Welcome to the latest FS Fives – FutureScot’s lunchtime round-up of Scottish digital news.
First up, UX Glasgow are co-hosting a special event with JP Morgan as part of a tech innovation week in the city. Although slap bang in the middle of some pretty irresistible Euro2016 fixtures (Norn’ Ireland v Germany anyone?), we shouldn’t let that put you off as the free June 21 event will feature a talk by @ on the UX of biometrics (the bank has been developing a biometric method for authentication on mobile apps for the last two years). Fellow JP Morgan staffer Aidan Martin will outline the work by the bank’s Glasgow-based ‘Mobile Centre of Excellence’, which employs 55 people developing over a dozen apps for the banks employees and clients.
The Data Lab in Edinburgh has launched its first professional development ‘bootcamp’ with The Data Incubator, a leading US data science training organisation led by Michael Li, a former NASA analyst whose US-based courses are ‘harder to get into than Harvard’. The intensive three-week course in September aims to take employees with some analytical experience and mould them into ‘bona fide’ data scientists. The course will are split into three modules covering an introduction to data science, an introduction to machine learning and visualisation, using programming languages including python and core libraries such as panda, numpy and matplotlib. An early bird 10% discount applies until June 15 but for more information visit here.
“With a global community of 1.6 billion people, we work hard to balance giving people the power to express themselves whilst ensuring we provide a respectful environment. As we make clear in our community standards, there’s no place for hate speech on Facebook. We urge people to use our reporting tools if they find content that they believe violates our standards so we can investigate.” The words of Monika Bickert, Facebook’s head of global policy management in response to a pledge by the company – and Twitter, YouTube and Microsoft – to back a new European Commission code of conduct designed to halt the “spread of illegal hate speech.”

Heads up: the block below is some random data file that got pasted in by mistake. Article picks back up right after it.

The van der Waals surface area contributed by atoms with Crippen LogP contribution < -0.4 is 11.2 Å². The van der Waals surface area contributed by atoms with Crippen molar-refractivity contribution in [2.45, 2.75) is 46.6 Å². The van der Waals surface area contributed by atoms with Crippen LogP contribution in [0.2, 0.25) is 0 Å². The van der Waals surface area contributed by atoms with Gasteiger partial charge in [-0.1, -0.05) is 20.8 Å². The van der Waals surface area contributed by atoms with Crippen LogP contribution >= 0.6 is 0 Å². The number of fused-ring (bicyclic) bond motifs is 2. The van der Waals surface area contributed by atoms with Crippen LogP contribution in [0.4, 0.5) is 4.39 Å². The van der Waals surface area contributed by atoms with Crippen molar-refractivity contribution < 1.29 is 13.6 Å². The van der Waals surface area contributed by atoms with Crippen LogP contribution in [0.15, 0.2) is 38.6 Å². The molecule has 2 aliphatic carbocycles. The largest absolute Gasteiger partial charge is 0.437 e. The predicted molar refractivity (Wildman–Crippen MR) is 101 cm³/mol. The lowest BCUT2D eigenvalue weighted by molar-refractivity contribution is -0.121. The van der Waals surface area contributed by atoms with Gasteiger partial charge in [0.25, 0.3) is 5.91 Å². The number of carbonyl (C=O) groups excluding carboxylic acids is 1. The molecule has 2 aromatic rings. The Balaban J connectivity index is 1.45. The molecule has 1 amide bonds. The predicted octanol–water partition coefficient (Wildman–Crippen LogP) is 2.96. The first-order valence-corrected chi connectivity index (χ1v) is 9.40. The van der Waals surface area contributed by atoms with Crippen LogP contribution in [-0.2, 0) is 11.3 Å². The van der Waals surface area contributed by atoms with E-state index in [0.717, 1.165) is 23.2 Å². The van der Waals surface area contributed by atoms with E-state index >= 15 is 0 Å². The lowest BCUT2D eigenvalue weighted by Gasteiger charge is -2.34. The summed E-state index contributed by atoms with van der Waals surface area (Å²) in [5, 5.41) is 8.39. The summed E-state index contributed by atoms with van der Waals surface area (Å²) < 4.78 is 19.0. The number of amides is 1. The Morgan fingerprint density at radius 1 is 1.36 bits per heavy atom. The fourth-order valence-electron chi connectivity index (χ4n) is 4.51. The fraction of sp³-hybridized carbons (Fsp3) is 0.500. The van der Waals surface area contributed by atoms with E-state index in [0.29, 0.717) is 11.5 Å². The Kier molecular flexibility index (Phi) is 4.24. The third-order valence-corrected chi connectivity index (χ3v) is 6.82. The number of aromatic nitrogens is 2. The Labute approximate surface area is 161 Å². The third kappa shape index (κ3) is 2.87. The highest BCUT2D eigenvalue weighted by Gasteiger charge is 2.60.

There seems to be a bit of an arms race on at the moment to develop the lowest priced programmable device. Now, the BBC is getting in on the act with its BBC micro:bit – a pocket-sized computer that you can code, customise and control to bring your digital ideas, games and apps to life. The tiny programmable board has been designed as part of an educational initiative for UK kids to learn programming skills and is available to pre-order in the UK at a snip at from £12.99 via via Element14’s website – on you go!
And finally…Is your laptop safe from prying eyes? Security researchers from Duo who tested the world’s leading brands don’t seem to think so. How manufacturers’ love of ‘shovelware’, ‘crapware’, and ‘bloatware’ (junk software to give it its proper name) leaves you vulnerable to attack.